What is the Difference Between ADHD & ADD?
Many people are confused by the terminology used in describing ADHD. Often the terms ADD and ADHD are used interchangeably. The official term for the condition is ADHD. There are three subtypes of ADHD, combined type, predominately inattentive type and hyperactive type.
What Are the Characteristics of the Three Types of ADHD?
- ADHD Predominately Hyperactive/Impulsive Type:
The main characteristics are hyperactivity and impulsivity
- ADHD Predominately Inattentive Type:
The main characteristics are inconsistent attention without hyperactivity
- ADHD Combined Type:
The main characteristics are hyperactivity, impulsivity and inconsistent attention
What Are the Symptoms of ADHD?
- Difficulty focusing on a task
- Problems with transitions
- Problems prioritizing, organizing & estimating time
- Poor attention to detail
- Losing items
Hyper-responsiveness to emotions
- Low tolerance for frustration
- Difficulty waiting your turn
- Trouble maintaining motivation
- Failure to complete tasks
- Day dreaming
- Problems with clutter
What Are the Strengths of People with ADHD?
- High energy
- Interesting and fun
How Do People Manage ADHD?
The National Institute of Mental Health has developed a consensus statement outlining its stance on treating children, teens and adults with ADHD.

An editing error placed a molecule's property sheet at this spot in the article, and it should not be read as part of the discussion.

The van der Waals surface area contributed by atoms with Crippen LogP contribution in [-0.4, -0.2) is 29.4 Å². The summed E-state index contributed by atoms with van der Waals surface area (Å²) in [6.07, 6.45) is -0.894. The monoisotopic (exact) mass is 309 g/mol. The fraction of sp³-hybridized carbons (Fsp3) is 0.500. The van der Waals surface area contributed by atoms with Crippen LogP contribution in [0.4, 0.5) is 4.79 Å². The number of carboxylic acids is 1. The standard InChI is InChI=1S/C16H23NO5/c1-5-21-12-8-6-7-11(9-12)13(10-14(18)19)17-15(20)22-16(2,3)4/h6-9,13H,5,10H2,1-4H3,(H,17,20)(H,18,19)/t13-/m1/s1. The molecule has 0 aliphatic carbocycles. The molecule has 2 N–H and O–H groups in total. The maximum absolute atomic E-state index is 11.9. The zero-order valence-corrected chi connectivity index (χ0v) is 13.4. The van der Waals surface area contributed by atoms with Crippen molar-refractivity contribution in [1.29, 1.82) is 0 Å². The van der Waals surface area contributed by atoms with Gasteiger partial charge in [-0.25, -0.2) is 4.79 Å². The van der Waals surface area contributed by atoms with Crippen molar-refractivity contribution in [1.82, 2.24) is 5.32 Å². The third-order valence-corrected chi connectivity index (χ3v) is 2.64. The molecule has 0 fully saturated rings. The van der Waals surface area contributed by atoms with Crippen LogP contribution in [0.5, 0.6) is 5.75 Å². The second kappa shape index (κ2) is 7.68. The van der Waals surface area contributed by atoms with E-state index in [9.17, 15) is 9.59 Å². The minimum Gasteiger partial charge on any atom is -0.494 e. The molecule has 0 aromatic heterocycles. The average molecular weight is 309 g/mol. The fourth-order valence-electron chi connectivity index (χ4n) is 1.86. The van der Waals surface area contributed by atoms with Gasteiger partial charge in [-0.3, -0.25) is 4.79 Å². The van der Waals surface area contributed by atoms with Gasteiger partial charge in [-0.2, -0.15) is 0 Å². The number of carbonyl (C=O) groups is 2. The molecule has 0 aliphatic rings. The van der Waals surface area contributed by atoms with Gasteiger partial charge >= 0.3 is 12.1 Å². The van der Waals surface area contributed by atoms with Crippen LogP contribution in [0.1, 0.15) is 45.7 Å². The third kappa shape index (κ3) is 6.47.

The Biology of ADHD
Prefrontal Cortex and Executive Functions: The prefrontal cortex acts as the brains conductor and orchestrates when and how certain components of the brain engage. Within the last decade there has been an increasing amount of attention given to the link between executive dysfunction and ADHD.
- Generalized Anxiety Disorder
- Obsessive-Compulsive Disorder (OCD)
- Panic Disorder
- Post-Traumatic Stress Disorder
- Social Phobia (Social Anxiety Disorder)
- Persistent sad, anxious, or “empty” feelings
- Feelings of hopelessness or pessimism
- Feelings of guilt, worthlessness, or helplessness
- Irritability, restlessness
- Loss of interest in activities or hobbies once pleasurable, including sex
- Fatigue and decreased energy
- Difficulty concentrating, remembering details, and making decisions
- Insomnia, early-morning wakefulness, or excessive sleeping
- Overeating, or appetite loss
- Thoughts of suicide, suicide attempts
- Aches or pains, headaches, cramps, or digestive problems that do not ease even with treatment.